Pontotoc, July 27, 2019: It’s a long way from northeast India to Immanuel Baptist Church in Northeast Mississippi – about 8,000 miles to be exact.
It’s a journey the Reverends A.K. and Asangla Lama of Transforming Leaders in Asia (TLA) have been making for the past few years as part of their annual visit to the States.
A.K. Lama, who recently conducted his third annual revival at Immanuel in Pontotoc, explained the circumstances that first brought the couple to north Mississippi.
“My parents were Buddhist missionaries,” the 59-year-old Ajoy Kumar (A.K.) Lama said. “I went to veterinary school in India, and I got involved with InterVarsity campus ministry. In 1983, the word of God convicted me, and I converted from Buddhism to Christianity. I like to say Jesus made me his follower.”
Lama said after finishing veterinary school, his life began to move in an unexpected direction.
“I served the government for five-and-a-half years after college,” he said. “I went to work after that for InterVarsity, where I met my wife Asangla, who is a medical doctor. We married in 1988.”
Lama said he and his wife had been serving through InterVarsity for 12 years in India when they sensed God calling them toward a new venture.
“We realized during that time that lots of pastors in India needed help,” he said. “They were lonely and discouraged by personal struggles and demoralized by low salary and church politics. We felt strongly that God was leading us to minister to pastors.”
Lama said while he and his wife were well-educated in their respective fields, they felt a need for formal training in ministry.
“My wife and I were clinically trained,” he said. “But if we were going to minister to pastors we needed to be theologically trained. God opened the door for us, and we came to Beeson Divinity School on the campus of Samford University in Birmingham, Alabama, with full scholarships.”
Lama said it was during his time at Beeson that he and his wife befriended Northeast Mississippi native and fellow Beeson Divinity student Billy Conner of Pontotoc.
“I was privileged to serve as missions minister at First Baptist Church of Birmingham while I was working on my degree at Beeson,” Lama said. “Billy Conner went to Beeson and sang in the choir at First Baptist, and we became good friends. He was a talented musician as well, and taught our daughter to play the flute.”
After the Lamas finished their training at Beeson in 2002, they returned to India to form TLA, with support from First Baptist in Birmingham. Billy Conner’s parents, Will and Sheron Conner of Immanuel Baptist in Pontotoc, were faithful supporters of the ministry since its inception. The Conners now serve on that institution’s board.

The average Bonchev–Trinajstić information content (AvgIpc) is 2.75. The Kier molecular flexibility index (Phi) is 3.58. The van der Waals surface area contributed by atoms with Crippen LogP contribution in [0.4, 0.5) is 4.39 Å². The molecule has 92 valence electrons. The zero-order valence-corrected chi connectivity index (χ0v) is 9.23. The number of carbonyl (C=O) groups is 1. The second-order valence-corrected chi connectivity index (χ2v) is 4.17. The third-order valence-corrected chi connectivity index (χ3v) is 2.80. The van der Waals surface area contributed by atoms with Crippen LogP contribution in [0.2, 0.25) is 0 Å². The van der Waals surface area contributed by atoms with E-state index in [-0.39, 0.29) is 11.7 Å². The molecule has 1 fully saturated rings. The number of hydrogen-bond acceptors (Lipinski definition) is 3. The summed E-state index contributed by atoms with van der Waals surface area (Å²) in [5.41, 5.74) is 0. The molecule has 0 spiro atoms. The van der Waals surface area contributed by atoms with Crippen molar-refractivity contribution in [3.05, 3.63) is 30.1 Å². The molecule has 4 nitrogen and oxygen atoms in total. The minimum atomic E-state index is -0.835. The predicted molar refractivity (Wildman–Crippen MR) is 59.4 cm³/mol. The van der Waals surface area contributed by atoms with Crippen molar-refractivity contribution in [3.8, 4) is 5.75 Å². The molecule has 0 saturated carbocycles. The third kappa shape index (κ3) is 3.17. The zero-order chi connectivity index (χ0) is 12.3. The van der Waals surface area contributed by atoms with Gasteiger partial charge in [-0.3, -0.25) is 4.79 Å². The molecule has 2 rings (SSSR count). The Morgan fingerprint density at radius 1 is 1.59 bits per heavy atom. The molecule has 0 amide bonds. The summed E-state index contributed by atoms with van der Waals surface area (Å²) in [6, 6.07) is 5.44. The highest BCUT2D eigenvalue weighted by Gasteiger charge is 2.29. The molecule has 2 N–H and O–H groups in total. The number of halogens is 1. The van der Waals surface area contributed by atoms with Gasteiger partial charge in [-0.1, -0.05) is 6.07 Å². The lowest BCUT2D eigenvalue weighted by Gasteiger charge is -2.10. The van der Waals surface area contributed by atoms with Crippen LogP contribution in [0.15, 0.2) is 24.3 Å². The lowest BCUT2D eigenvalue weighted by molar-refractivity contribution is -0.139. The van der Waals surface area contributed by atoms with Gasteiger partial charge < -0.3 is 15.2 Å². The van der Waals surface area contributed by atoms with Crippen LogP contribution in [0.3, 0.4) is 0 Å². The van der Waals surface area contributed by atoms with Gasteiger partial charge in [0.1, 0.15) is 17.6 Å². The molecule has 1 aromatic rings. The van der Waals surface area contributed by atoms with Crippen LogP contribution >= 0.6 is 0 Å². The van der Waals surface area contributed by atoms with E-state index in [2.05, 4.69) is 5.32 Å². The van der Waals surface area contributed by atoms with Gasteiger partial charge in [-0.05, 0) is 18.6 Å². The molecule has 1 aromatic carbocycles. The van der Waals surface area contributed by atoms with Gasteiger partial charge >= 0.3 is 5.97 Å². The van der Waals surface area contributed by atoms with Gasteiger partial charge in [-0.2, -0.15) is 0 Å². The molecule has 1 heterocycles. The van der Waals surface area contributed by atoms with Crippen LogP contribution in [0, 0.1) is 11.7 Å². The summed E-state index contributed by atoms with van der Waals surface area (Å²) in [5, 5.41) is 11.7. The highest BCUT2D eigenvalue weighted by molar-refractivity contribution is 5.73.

When the Lamas come to the States to visit their three grown children (two live and work in Chicago; the other in Austin, Texas), they usually make a stop in Pontotoc to visit the Conners. The Rev. Asangla Lama said she and her husband always enjoy their visits to the Deep South.
“We love the food and sense of community,” she said. “Everybody here likes to come to church to visit and eat. In India, that’s not as common. People there see the church as a sacred place where you come to worship and pray, but then you go home to eat.”
A.K. Lama explained that the region of India he and his wife call home is a stronghold for Baptists, and a strategic locale for their work.
“We’re from extreme northeast India, north of Assam and just south of China,” he said. “There are about 7,000 Baptist churches in northeast India alone. In God’s providence, he put us in a strategic place to train ministers all over Asia. That’s our vision.”
Lama said the Indian church, once persecuted for its faith, is now in some places a comfortable institution in need of awakening.
“I see the Indian church, like the American church, to be in need of revival,” he said. “I was privileged to serve as the general secretary of over 7,000 Baptist churches in northeast India. I could see the church had become a complacent institution. More and more churches were not mission-minded.”
Lama said he and his wife share a vision to build a training center in their home region for indigenous ministers of the ever-growing number of “house churches” springing up in India.
“If the churches are to be strong, their leaders must be strong,” he said. “The emerging leaders of the house churches need training that is often impossible for them to get. TLA fills that gap.”